From Humble Beginnings
It’s interesting to think back to a time when Netflix was simply a movie rental company that sent you DVDs in the mail. You could order from a catalog of titles and it would appear in your mailbox for your viewing pleasure. You’d then return it to them, regardless of how long it took you to watch, and you’d receive another in its place. There were no late fees and, at time when brick-and-mortar video stores were much more common, this was a relief to those of us who were too lazy to go return the movies on time.
Once Netflix started its online streaming service, television viewing was on a crash-course for revolution. No one could have predicted the wild success that the company has enjoyed since, and its new shows are outshining most, if not all, cable companies and even broadcast networks.
Providing a huge catalog of movies for its subscribers for a small monthly fee is what made Netflix the force it is today. Not only could you rent movies which were difficult to find in a traditional video store, but you could also watch movies at home via your internet connection and a computer.
Eventually the streaming service continued growing, and people started paying attention. Hollywood blockbusters became available online, alongside classics that we hadn’t seen in years. TV shows that we watched growing up could be streamed at our leisure, as well as current shows. With the streaming service the term, “binge-watching” was brought into the mainstream vocabulary.
Beginning with the runaway hit House of Cards, Netflix was now producing original content in the same way that networks and cable channels did. Netflix had become a TV network-that-wasn’t-a-network and continued producing shows. Orange is the New Black was another critical and fan success, along with shows like Lillyhammer, Marco Polo and the comedy The Unbreakable Kimmy Schmidt.
On top of the original programming, Netflix resurrected another cult favorite: Arrested Development. The show ran from 2003 until 2006 and gained critical success as well as a number of awards and nominations. Netflix then licensed the show and released them on their streaming service, and producer Brian Grazer has recently said that there will be another season of the show.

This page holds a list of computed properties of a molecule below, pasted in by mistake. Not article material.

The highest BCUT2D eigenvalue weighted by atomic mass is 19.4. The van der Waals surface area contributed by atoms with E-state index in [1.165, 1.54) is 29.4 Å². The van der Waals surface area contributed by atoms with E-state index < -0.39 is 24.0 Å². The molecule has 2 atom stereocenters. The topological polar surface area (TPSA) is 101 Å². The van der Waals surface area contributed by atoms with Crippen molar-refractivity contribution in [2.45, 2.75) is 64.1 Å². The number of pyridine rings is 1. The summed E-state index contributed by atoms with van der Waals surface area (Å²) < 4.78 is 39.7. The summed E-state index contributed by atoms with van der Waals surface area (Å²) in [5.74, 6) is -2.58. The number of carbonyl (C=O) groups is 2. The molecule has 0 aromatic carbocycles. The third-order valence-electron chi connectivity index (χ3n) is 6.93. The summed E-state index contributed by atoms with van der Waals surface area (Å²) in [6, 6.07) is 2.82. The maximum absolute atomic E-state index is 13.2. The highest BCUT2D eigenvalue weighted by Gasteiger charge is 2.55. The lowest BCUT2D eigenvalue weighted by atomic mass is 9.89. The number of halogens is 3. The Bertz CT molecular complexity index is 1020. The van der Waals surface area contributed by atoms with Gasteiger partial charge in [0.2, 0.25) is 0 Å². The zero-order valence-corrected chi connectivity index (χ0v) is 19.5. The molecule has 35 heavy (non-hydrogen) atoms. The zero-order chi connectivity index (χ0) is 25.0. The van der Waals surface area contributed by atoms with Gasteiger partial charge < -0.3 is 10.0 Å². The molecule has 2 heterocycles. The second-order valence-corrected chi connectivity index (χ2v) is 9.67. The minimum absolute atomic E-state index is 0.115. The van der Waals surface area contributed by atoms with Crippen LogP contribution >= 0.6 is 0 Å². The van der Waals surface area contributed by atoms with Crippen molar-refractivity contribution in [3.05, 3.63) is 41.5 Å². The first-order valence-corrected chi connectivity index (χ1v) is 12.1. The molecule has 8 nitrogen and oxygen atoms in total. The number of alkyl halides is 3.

Most recently, Netflix debuted Marvel’s Daredevil, which currently holds a 97% fresh rating on Rotten Tomatoes. The show brings a darker edgier version of the Marvel Cinematic Universe to fans. Daredevil dares to push the envelope for violence in the Marvel Universe, as it isn’t restricted by broadcast network standards, or the PG-13 restrictions placed on the movies.
Not content to stand still, Netflix will be bringing more Marvel to our screens with shows involving Comic heroes Jessica Jones, Luke Cage and Iron Fist. If that isn’t enough geek for you, it will be followed by a Defenders miniseries.
It hasn’t all been roses for Netflix. With success comes challenge, and there have been some that have given Netflix something of a headache.
In September, 2013, the Canadian CRTC demanded that Netflix hand over user data to verify that Canadian content was being provided to subscribers as per Canadian regulations. Netflix refused to hand over the data, and the CRTC response was that Netflix would be ignored in future talks about television in Canada.
In another public battle in the war over net neutrality, Comcast, an American ISP, demanded that Netflix pay for access in order to provide proper streaming service to its customers. Netflix fought back, but Comcast began throttling streams from Netflix. A settlement was reached, with Netflix paying an undisclosed sum.
The Future is Bright
Netflix is going nowhere anytime soon, and that’s great news for subscribers. The company only continues to grow. With anticipated new shows on the horizon, such as the Marvel shows and Sense8, the network’s popularity will only increase.
It was just revealed that Netflix has now overtaken CBS in market capitalization. Seeing has Netflix is smaller than any of the other major conglomerates, this is an astounding feat. It shows that the company’s management is doing something right.
So, it’s time to get the popcorn and sit back on the couch. Binge-watching is here to stay, and Netflix is aiming to have the best content when and where you want it. That’s not bad for the little movie rental company that could.